July 2018
Volume 59, Issue 9
Open Access
ARVO Annual Meeting Abstract  |   July 2018
Statokinetic dissociation in anterior visual pathway disease is eliminated by equating the psychophysical procedures
Author Affiliations & Notes
  • Jack Phu
    Centre for Eye Health, University of New South Wales, Sydney, New South Wales, Australia
    Optometry and Vision Science, University of New South Wales, Sydney, New South Wales, Australia
  • Henrietta Wang
    Centre for Eye Health, University of New South Wales, Sydney, New South Wales, Australia
    Optometry and Vision Science, University of New South Wales, Sydney, New South Wales, Australia
  • Michael Kalloniatis
    Centre for Eye Health, University of New South Wales, Sydney, New South Wales, Australia
    Optometry and Vision Science, University of New South Wales, Sydney, New South Wales, Australia
  • Sieu Khuu
    Optometry and Vision Science, University of New South Wales, Sydney, New South Wales, Australia
  • Footnotes
    Commercial Relationships   Jack Phu, None; Henrietta Wang, None; Michael Kalloniatis, None; Sieu Khuu, None
  • Footnotes
    Support  NHMRC 1033224
Investigative Ophthalmology & Visual Science July 2018, Vol.59, 1270. doi:
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      Jack Phu, Henrietta Wang, Michael Kalloniatis, Sieu Khuu; Statokinetic dissociation in anterior visual pathway disease is eliminated by equating the psychophysical procedures. Invest. Ophthalmol. Vis. Sci. 2018;59(9):1270.

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      © ARVO (1962-2015); The Authors (2016-present)

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Abstract

Purpose : Sensitivity to kinetic and static stimuli has been assumed to be different in visual field (VF) assessment, i.e. statokinetic dissociation (SKD). We have recently demonstrated that SKD can be eliminated in normal observers by removing criterion bias introduced by Method of Limits (MoL) in kinetic perimetry (Phu et al., 2017 JoV). Here, we test the hypothesis that SKD previously reported in anterior visual pathway disease, is also eliminated by equating the psychophysical procedure and removing criterion bias.

Methods : We tested six patients with retinitis pigmentosa (RP), six patients with early open-angle glaucoma (OAG) and six normal observers. The first phase of testing used two-way MoL to establish the isocontrast region (ICR) described by kinetic perimetry. This was compared with static perimetry sensitivity to determine if SKD existed. In the second phase, Method of Constant Stimuli (MoCS) and a two-interval forced choice (2IFC) procedure were used to present stimuli at levels of eccentricity around the ICR found in phase one. Observers were tasked to detect static or kinetic (in towards or outward from fixation) stimuli. Psychometric functions were fit to determine the difference in threshold eccentricity for stimulus detection.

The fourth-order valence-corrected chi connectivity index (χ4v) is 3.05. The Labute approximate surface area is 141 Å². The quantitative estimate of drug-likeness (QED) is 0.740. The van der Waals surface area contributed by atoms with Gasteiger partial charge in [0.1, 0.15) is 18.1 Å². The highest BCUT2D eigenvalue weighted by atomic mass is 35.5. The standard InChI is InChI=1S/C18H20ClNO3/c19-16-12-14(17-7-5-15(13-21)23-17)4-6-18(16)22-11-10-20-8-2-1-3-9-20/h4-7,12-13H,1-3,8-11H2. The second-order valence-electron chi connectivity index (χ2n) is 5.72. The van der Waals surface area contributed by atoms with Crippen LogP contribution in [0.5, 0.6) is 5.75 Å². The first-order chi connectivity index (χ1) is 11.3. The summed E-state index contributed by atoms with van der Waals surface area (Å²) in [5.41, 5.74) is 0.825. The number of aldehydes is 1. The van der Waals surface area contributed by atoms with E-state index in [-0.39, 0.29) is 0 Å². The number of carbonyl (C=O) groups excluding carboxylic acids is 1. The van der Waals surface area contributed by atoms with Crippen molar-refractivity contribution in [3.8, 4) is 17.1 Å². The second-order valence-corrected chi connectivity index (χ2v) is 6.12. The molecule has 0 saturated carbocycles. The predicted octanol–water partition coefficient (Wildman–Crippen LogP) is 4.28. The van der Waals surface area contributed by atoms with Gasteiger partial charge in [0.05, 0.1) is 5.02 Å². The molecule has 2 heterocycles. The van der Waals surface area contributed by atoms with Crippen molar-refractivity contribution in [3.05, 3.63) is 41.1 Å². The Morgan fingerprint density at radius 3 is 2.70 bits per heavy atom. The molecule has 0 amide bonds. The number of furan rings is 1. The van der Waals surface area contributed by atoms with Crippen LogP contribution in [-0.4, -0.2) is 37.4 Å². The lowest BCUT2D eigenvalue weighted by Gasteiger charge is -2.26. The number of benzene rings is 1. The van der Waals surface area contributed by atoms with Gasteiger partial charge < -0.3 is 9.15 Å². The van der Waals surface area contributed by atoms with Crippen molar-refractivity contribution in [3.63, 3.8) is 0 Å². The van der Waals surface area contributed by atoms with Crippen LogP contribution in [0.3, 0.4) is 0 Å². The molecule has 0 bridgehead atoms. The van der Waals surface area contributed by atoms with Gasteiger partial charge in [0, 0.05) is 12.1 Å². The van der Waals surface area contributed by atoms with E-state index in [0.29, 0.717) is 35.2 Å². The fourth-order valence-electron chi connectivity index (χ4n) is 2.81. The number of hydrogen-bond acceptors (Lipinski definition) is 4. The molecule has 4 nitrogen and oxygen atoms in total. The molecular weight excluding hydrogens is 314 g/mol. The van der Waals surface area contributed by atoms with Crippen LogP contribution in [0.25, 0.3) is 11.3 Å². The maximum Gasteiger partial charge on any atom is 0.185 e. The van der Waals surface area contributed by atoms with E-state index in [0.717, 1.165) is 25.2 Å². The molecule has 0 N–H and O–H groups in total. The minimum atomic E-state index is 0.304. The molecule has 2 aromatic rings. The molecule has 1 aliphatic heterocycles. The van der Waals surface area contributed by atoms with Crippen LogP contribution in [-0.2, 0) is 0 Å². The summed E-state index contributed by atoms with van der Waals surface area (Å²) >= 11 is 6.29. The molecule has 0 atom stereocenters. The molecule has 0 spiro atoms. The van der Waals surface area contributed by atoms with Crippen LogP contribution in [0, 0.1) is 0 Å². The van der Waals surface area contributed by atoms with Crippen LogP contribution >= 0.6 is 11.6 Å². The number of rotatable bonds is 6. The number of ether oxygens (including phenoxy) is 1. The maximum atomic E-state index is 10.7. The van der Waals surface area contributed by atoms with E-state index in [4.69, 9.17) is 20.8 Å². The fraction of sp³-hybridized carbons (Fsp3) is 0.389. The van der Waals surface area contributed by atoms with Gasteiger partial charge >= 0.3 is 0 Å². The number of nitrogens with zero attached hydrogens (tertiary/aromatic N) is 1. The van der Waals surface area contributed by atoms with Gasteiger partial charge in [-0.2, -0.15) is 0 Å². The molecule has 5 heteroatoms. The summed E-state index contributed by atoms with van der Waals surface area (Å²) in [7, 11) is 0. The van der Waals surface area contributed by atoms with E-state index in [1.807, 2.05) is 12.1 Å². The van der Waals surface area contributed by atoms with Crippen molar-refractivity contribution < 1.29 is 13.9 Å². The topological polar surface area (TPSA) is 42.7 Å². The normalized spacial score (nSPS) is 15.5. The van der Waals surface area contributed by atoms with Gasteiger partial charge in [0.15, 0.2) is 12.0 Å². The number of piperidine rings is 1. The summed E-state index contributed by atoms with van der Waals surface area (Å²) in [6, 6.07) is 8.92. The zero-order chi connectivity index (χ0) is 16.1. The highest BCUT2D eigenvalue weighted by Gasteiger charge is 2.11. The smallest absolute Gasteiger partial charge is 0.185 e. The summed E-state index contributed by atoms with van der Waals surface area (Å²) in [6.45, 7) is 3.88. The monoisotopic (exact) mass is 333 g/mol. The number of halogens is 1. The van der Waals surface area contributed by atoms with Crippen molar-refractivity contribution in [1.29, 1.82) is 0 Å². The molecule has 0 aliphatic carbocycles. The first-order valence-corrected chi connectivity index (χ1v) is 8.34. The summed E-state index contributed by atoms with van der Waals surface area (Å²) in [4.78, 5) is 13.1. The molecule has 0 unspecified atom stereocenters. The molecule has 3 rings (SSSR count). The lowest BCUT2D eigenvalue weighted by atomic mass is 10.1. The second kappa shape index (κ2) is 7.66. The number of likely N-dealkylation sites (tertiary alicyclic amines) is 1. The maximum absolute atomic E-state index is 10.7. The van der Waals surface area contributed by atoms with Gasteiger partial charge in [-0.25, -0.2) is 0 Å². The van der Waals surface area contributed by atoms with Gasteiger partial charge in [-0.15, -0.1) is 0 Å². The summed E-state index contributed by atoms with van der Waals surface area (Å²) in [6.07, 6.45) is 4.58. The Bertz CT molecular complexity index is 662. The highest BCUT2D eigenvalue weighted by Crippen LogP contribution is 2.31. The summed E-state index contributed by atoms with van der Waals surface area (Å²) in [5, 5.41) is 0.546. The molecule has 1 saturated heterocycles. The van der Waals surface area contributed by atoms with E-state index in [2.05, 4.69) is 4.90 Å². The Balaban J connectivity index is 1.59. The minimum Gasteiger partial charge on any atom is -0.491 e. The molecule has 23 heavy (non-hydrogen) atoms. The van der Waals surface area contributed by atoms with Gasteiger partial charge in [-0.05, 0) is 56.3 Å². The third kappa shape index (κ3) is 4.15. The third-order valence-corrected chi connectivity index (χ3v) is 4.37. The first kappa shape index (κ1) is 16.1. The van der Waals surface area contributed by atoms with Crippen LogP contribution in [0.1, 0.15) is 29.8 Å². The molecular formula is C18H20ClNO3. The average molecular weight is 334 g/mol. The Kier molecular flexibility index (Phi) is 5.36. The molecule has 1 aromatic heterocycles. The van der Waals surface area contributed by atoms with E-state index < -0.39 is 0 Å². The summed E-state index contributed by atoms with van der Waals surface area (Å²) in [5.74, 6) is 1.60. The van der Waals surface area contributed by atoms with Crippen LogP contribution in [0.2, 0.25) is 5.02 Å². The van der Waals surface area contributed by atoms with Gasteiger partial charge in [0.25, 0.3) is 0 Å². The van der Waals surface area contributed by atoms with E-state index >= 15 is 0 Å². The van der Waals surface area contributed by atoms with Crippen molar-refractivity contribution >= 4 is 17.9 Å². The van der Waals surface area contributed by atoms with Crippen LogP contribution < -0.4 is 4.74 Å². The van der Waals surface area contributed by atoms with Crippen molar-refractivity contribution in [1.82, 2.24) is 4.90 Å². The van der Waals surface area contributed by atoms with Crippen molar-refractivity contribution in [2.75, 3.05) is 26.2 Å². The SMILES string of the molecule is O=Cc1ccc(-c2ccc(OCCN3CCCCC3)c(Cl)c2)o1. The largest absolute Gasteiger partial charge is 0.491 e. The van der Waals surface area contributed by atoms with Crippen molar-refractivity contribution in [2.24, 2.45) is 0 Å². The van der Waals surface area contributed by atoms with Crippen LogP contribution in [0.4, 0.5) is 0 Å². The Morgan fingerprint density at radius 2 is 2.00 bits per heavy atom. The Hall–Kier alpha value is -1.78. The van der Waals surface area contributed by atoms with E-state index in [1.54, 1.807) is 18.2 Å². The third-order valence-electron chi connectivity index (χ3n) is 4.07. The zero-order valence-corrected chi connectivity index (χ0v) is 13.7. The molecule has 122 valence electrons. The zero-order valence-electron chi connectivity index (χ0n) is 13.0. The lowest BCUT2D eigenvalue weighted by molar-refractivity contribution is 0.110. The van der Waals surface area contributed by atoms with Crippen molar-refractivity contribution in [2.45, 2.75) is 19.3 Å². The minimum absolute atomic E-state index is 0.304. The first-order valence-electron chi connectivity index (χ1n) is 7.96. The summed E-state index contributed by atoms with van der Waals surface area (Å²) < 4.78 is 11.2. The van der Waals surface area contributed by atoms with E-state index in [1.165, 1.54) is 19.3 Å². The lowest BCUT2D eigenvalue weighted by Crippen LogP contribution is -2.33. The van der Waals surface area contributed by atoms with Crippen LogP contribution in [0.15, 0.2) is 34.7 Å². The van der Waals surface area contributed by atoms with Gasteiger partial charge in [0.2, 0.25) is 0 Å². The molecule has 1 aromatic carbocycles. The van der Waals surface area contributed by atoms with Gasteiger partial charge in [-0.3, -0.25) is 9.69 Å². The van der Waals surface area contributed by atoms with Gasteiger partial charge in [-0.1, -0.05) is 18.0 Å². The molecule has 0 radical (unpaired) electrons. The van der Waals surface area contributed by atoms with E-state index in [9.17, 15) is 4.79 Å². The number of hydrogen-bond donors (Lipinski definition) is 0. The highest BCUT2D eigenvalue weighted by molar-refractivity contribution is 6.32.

Results : RP and POAG patients had ICR different widths at the boundary of clinical VF deficit, depending on individual criterion bias. In normal subjects, the width of the blind spot also differed to measurements made on fundus photography. Once MoCS and 2IFC procedures were used, there were no differences in threshold eccentricity for static and kinetic stimuli conditions for RP or OAG patients (Fig A and B). The blind spot of normal observers was also more accurately delineated (Fig C).

Conclusions : SKD in patients with RP and OAG, and at the physiological blind spot is eliminated when the psychophysical procedure is equated. Methods without criterion bias may provide a more accurate representation of the VF.

This is an abstract that was submitted for the 2018 ARVO Annual Meeting, held in Honolulu, Hawaii, April 29 - May 3, 2018.

 

Psychometric functions for regions of VF deficit for an OAG, RP and the blind spot region of a normal subject: proportion seen as a function of eccentricity (o) for static (black), inward (blue) and outward moving (red) stimuli. Gray zone indicates the ICR. Inset shows difference in threshold eccentricity for each pairwise comparison for the representative subjects (mean and SD shown, all not different to 0, p>0.05).

Psychometric functions for regions of VF deficit for an OAG, RP and the blind spot region of a normal subject: proportion seen as a function of eccentricity (o) for static (black), inward (blue) and outward moving (red) stimuli. Gray zone indicates the ICR. Inset shows difference in threshold eccentricity for each pairwise comparison for the representative subjects (mean and SD shown, all not different to 0, p>0.05).

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